The recently announced upcoming departure of NPR CEO Gary Knell serves as a useful time to look at the history of NPR leadership. Despite overwhelming evidence to the contrary, NPR insists that it doesn’t play favorites in its news coverage of political parties. One indication of NPR’s actual commitment to being nonpartisan in its news coverage is its choice of President/CEO. Just from what is publicly known about NPR’s nine leaders over the past 42 years, most were known to be devoted Democrats before being hired. None were known to be Republicans (even liberal Republicans).
NPR’s first two leaders had no public history of partisan activity. The NPR board can’t take much credit for that, though. The first leader, Don Quayle, was picked before NPR was even broadcasting. The second leader, Lee Frischknecht, a life-long friend of Quayle’s and already second in command at NPR, was hand-picked by Quayle to take over at NPR, so that he could move on to another job. Those were unique cases.
Belying the image of Walter Cronkite as an journalist without any political motives, while anchor of the CBS Evening News in 1967 he secretly “pleaded” with Senator Robert Kennedy to run as an anti-Vietnam war candidate for President and he later acknowledged that, if offered, he would have accepted the slot as George McGovern's VP in 1972. Frank Mankiewicz, who worked for both Kennedy and McGovern before serving as President of NPR from 1977 to 1983, revealed the liberal Democratic political activism of Cronkite, who passed away on July 17, in a Saturday Washington Post op-ed, “Vice President Walter Cronkite.”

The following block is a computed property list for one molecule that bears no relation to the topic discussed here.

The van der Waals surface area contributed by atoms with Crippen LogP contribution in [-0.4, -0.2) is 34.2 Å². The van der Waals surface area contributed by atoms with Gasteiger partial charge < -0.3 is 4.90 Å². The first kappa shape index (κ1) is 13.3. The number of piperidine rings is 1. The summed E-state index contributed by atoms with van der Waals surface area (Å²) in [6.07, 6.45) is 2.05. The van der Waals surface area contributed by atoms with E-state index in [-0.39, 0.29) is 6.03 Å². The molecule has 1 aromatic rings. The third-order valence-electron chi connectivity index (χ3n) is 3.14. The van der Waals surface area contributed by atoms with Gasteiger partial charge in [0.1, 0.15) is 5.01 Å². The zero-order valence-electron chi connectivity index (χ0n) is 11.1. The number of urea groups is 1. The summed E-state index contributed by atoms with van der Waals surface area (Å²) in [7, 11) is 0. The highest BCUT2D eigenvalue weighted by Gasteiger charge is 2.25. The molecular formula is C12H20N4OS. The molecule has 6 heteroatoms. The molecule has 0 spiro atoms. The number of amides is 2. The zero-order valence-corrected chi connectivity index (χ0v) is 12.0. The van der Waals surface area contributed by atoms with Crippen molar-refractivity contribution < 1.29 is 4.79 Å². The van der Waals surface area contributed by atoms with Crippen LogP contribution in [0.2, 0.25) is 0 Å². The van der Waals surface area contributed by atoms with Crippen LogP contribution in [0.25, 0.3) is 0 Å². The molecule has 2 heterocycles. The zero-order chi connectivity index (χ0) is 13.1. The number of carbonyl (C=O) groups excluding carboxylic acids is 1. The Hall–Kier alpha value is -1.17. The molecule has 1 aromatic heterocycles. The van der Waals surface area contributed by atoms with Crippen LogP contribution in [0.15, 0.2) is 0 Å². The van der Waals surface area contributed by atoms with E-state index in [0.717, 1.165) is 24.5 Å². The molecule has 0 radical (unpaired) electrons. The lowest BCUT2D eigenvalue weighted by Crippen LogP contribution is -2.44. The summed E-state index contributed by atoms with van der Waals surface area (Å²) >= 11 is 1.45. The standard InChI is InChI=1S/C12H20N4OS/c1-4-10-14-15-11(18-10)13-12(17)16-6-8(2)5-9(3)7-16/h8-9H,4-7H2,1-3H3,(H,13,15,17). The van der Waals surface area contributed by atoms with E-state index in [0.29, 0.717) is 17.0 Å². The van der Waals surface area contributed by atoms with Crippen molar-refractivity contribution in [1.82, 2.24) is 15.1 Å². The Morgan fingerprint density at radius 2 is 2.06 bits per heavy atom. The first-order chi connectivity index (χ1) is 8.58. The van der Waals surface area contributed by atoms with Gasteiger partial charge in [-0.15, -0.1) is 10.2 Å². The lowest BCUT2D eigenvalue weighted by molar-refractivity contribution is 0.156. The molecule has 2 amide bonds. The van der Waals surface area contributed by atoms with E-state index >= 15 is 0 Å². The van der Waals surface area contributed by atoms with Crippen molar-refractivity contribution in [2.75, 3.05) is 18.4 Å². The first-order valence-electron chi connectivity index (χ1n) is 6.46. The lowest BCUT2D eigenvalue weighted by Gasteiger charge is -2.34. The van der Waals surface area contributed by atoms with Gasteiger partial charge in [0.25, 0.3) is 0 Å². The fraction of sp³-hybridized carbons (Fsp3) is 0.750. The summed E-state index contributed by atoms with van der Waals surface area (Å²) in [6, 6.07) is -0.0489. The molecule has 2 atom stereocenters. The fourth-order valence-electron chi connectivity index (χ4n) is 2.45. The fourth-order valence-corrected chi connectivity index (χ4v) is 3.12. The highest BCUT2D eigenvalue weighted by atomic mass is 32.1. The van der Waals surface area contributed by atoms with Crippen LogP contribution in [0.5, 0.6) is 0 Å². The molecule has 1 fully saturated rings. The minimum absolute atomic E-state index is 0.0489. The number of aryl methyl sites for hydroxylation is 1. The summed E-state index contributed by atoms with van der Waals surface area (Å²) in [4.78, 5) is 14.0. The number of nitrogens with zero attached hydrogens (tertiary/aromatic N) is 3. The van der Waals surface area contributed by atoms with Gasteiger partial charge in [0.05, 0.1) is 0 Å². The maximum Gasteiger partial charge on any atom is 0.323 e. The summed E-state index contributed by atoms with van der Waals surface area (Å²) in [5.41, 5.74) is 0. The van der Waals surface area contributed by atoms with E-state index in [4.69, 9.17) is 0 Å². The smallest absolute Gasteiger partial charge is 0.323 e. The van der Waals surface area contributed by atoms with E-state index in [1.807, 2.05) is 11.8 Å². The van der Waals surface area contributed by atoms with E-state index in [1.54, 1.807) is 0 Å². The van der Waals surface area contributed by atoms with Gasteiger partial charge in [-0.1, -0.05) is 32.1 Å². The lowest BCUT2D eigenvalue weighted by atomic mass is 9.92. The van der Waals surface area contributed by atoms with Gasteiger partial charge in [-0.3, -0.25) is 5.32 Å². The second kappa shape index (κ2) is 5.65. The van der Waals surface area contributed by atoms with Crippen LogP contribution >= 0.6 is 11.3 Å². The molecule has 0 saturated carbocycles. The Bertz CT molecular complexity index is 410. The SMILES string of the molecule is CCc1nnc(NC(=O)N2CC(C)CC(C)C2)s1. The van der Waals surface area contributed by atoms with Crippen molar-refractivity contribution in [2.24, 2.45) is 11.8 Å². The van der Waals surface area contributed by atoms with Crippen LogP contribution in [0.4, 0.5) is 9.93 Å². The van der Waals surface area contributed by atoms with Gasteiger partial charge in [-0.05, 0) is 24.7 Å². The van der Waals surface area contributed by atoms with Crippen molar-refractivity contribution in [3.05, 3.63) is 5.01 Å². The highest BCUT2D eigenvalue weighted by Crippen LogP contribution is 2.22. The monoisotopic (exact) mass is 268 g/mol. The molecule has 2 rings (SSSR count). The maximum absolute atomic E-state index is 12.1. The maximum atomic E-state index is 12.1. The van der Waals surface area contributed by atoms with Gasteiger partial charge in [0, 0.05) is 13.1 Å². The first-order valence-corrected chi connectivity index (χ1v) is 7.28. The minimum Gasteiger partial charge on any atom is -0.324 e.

Mankiewicz, who would have the duty of making the public announcement of Kennedy's assassination, offered this insider account:
In the late 1960s, just after he returned from a long visit to Vietnam, Cronkite had sought a meeting with Sen. Robert Kennedy. I sat in as Kennedy's press secretary. The meeting was understood to be off the record, and no one else was present.
Cronkite began with an acknowledgement of Kennedy's desire not to run for president but pleaded with RFK to change his mind and to announce his intention to seek the White House right away, even though the election was more than a year off. You must announce your intention to run against Johnson, Cronkite urged, to show people there will be a way out of this terrible war.